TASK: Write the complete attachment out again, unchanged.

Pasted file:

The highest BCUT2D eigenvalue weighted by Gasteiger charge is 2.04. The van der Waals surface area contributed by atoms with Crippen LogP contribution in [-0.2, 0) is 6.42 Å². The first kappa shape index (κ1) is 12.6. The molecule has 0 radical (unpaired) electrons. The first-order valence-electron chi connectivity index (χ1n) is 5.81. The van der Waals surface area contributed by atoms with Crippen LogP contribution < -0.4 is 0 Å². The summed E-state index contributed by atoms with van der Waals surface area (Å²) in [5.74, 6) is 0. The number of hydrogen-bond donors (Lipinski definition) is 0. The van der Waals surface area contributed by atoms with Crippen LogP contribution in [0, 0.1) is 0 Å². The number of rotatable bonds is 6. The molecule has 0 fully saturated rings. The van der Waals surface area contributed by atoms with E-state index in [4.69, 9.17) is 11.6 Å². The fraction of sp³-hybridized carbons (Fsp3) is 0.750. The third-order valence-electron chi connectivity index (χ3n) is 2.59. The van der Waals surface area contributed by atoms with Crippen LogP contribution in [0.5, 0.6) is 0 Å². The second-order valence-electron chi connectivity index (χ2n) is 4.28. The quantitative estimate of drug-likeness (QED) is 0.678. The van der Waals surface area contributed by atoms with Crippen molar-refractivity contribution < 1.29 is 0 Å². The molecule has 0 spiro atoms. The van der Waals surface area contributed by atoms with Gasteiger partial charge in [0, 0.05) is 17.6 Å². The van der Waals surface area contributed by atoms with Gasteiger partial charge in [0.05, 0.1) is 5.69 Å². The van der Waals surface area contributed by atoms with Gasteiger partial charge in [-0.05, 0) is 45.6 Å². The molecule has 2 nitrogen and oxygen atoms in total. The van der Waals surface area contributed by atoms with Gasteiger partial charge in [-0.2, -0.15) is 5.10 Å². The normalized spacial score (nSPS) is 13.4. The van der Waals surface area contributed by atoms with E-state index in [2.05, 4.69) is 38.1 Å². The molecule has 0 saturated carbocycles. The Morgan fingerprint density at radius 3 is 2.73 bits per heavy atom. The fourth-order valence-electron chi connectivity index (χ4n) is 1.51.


The highest BCUT2D eigenvalue weighted by Gasteiger charge is 2.04. The van der Waals surface area contributed by atoms with Crippen LogP contribution in [-0.2, 0) is 6.42 Å². The first kappa shape index (κ1) is 12.6. The molecule has 0 radical (unpaired) electrons. The first-order valence-electron chi connectivity index (χ1n) is 5.81. The van der Waals surface area contributed by atoms with Crippen LogP contribution < -0.4 is 0 Å². The summed E-state index contributed by atoms with van der Waals surface area (Å²) in [5.74, 6) is 0. The number of hydrogen-bond donors (Lipinski definition) is 0. The van der Waals surface area contributed by atoms with Crippen LogP contribution in [0, 0.1) is 0 Å². The number of rotatable bonds is 6. The molecule has 0 fully saturated rings. The van der Waals surface area contributed by atoms with E-state index in [4.69, 9.17) is 11.6 Å². The fraction of sp³-hybridized carbons (Fsp3) is 0.750. The third-order valence-electron chi connectivity index (χ3n) is 2.59. The van der Waals surface area contributed by atoms with Crippen LogP contribution in [0.5, 0.6) is 0 Å². The second-order valence-electron chi connectivity index (χ2n) is 4.28. The quantitative estimate of drug-likeness (QED) is 0.678. The van der Waals surface area contributed by atoms with Crippen molar-refractivity contribution < 1.29 is 0 Å². The molecule has 0 spiro atoms. The van der Waals surface area contributed by atoms with Gasteiger partial charge in [0, 0.05) is 17.6 Å². The van der Waals surface area contributed by atoms with Gasteiger partial charge in [0.05, 0.1) is 5.69 Å². The van der Waals surface area contributed by atoms with Gasteiger partial charge in [-0.05, 0) is 45.6 Å². The molecule has 2 nitrogen and oxygen atoms in total. The van der Waals surface area contributed by atoms with Gasteiger partial charge in [-0.2, -0.15) is 5.10 Å². The normalized spacial score (nSPS) is 13.4. The van der Waals surface area contributed by atoms with E-state index in [2.05, 4.69) is 38.1 Å². The molecule has 0 saturated carbocycles. The Morgan fingerprint density at radius 3 is 2.73 bits per heavy atom. The fourth-order valence-electron chi connectivity index (χ4n) is 1.51.